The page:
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Subsidized daycare coming in April, says Yukon government

The Yukon government says subsidized child care is coming to the territory in April, meaning daycare fees for families will drop from an average of about $43 per day to about $11 per day.

Kindergarten programs in rural communities also being expanded to full days

'It's not free universal child care, but it is subsidized universal child care and puts money in the hands of Yukon families,' said Education Minister Tracey-Anne McPhee on Thursday. (Chris Windeyer/CBC)

The Yukon government says subsidized child care is coming to the territory in April.

Education Minister Tracy-Anne McPhee says right now, the average daily cost for a child to be in daycare in Yukon is about $43. That will drop to about $11 per day with the government subsidy starting on April 1, she said.

"So it's not free universal child care, but it is subsidized universal child care and puts money in the hands of Yukon families," McPhee said on Thursday.

"I think this is really exciting news."

The Yukon government has long promised a plan for universal, affordable child care. Premier Sandy Silver made such an announcement last summer.

McPhee says the new model should be able to fund all licensed child care spaces in Yukon.

The territory also confirmed this week that kindergarten programs in the territory's rural schools will be expanded to full days starting this fall. Right now, rural kindergartners only attend half-days at school.

McPhee said the plans are based on research that shows how critical early childhood education and "high-quality play-based learning and learning experiences" can help determine a child's later success in school.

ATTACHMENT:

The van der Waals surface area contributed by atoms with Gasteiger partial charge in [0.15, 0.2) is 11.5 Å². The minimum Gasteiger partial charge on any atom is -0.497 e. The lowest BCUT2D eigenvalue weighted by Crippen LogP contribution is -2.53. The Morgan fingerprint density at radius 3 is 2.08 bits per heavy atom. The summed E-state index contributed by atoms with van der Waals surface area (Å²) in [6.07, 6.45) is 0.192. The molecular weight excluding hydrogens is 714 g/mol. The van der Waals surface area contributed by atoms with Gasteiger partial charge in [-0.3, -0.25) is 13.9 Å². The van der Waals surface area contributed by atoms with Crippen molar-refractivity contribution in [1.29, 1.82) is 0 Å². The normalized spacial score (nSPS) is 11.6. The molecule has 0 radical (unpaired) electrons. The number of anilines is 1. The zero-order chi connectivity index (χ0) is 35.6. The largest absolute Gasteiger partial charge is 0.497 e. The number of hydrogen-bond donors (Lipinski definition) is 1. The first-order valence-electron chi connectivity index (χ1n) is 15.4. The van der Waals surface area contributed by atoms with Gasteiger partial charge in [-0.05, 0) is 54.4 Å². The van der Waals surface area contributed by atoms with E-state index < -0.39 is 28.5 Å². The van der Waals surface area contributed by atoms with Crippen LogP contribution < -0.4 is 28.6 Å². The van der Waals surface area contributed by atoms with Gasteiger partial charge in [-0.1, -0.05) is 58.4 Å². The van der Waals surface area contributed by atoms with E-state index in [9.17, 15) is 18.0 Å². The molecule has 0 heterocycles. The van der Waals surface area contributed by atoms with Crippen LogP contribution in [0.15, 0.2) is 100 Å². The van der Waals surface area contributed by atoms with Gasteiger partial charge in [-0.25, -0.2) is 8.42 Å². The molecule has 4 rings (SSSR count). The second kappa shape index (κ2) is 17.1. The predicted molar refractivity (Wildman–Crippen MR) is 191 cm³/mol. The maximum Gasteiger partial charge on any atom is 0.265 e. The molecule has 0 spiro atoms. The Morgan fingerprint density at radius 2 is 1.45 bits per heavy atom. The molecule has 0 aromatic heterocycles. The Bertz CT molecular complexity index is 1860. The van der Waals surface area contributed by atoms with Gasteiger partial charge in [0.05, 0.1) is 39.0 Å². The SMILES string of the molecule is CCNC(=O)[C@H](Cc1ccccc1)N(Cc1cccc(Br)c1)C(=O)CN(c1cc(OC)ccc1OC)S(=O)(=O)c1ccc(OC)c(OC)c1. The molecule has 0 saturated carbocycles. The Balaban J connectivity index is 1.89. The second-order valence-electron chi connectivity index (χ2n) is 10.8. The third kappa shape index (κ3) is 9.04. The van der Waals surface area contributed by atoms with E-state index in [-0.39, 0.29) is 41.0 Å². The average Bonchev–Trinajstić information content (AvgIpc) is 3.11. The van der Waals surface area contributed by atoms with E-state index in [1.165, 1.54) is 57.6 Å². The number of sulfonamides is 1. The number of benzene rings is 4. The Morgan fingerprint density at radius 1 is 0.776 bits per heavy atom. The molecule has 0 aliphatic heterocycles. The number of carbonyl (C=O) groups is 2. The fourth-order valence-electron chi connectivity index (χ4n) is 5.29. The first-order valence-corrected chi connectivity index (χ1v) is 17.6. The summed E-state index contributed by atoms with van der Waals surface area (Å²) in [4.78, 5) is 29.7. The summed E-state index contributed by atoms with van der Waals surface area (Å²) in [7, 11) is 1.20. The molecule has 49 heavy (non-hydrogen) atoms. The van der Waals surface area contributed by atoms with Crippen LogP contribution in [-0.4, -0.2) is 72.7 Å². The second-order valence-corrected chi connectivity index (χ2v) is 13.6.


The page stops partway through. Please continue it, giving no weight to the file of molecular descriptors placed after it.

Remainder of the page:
Learning from Quebec model

McPhee said her government looked to Quebec's model of heavily-subsidized daycare for ideas. 

"They have been doing this for a while, and it's important that we saw and took a look at what they were doing," McPhee said.

"But of course, there's a Yukon version of that model."

Earlier this week, Yukon Party leader Currie Dixon criticized the government for taking too long to provide details of its plan. His party supports the concept of universal child care, but Dixon said the government seemed to be "late to the game."

"The premier announced in July that they would have a detailed plan in place in the fall, and here we are in February and they're just getting started on developing, let alone a detailed plan," Dixon said. 

McPhee defended her government on Thursday, saying that it's a big job.

"We have been working diligently on this. The scope of the work is enormous, as you can imagine," McPhee said about the new initiatives.

"A critical part of this work is the engagement with our education partners and early childhood educators across the territory. And that work is ongoing."

With files from Elyn Jones and Philippe Morin

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